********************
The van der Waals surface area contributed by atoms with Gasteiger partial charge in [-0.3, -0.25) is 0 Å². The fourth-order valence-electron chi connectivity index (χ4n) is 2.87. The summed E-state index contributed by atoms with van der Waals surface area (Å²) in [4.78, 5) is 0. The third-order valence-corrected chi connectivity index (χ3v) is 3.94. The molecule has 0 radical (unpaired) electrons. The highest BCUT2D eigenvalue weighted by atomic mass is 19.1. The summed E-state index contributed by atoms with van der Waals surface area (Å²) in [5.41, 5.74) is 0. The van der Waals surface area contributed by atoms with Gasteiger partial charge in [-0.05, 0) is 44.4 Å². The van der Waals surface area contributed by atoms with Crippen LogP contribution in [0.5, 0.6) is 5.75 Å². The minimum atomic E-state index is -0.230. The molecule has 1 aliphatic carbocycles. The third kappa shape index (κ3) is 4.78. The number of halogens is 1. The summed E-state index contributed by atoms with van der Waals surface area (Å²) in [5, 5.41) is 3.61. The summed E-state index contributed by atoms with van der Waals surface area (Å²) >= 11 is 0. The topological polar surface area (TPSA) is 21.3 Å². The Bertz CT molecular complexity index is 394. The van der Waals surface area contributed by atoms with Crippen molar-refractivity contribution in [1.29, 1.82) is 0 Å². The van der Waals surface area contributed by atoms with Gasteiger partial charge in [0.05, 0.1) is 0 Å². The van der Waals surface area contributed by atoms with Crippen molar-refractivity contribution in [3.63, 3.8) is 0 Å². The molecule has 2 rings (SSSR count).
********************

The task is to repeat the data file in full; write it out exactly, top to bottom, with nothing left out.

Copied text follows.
The van der Waals surface area contributed by atoms with Gasteiger partial charge in [-0.3, -0.25) is 0 Å². The fourth-order valence-electron chi connectivity index (χ4n) is 2.87. The summed E-state index contributed by atoms with van der Waals surface area (Å²) in [4.78, 5) is 0. The third-order valence-corrected chi connectivity index (χ3v) is 3.94. The molecule has 0 radical (unpaired) electrons. The highest BCUT2D eigenvalue weighted by atomic mass is 19.1. The summed E-state index contributed by atoms with van der Waals surface area (Å²) in [5.41, 5.74) is 0. The van der Waals surface area contributed by atoms with Gasteiger partial charge in [-0.05, 0) is 44.4 Å². The van der Waals surface area contributed by atoms with Crippen LogP contribution in [0.5, 0.6) is 5.75 Å². The minimum atomic E-state index is -0.230. The molecule has 1 aliphatic carbocycles. The third kappa shape index (κ3) is 4.78. The number of halogens is 1. The summed E-state index contributed by atoms with van der Waals surface area (Å²) in [5, 5.41) is 3.61. The summed E-state index contributed by atoms with van der Waals surface area (Å²) >= 11 is 0. The topological polar surface area (TPSA) is 21.3 Å². The Bertz CT molecular complexity index is 394. The van der Waals surface area contributed by atoms with Crippen molar-refractivity contribution in [1.29, 1.82) is 0 Å². The van der Waals surface area contributed by atoms with Gasteiger partial charge in [0.05, 0.1) is 0 Å². The van der Waals surface area contributed by atoms with Crippen molar-refractivity contribution in [3.63, 3.8) is 0 Å². The molecule has 2 rings (SSSR count).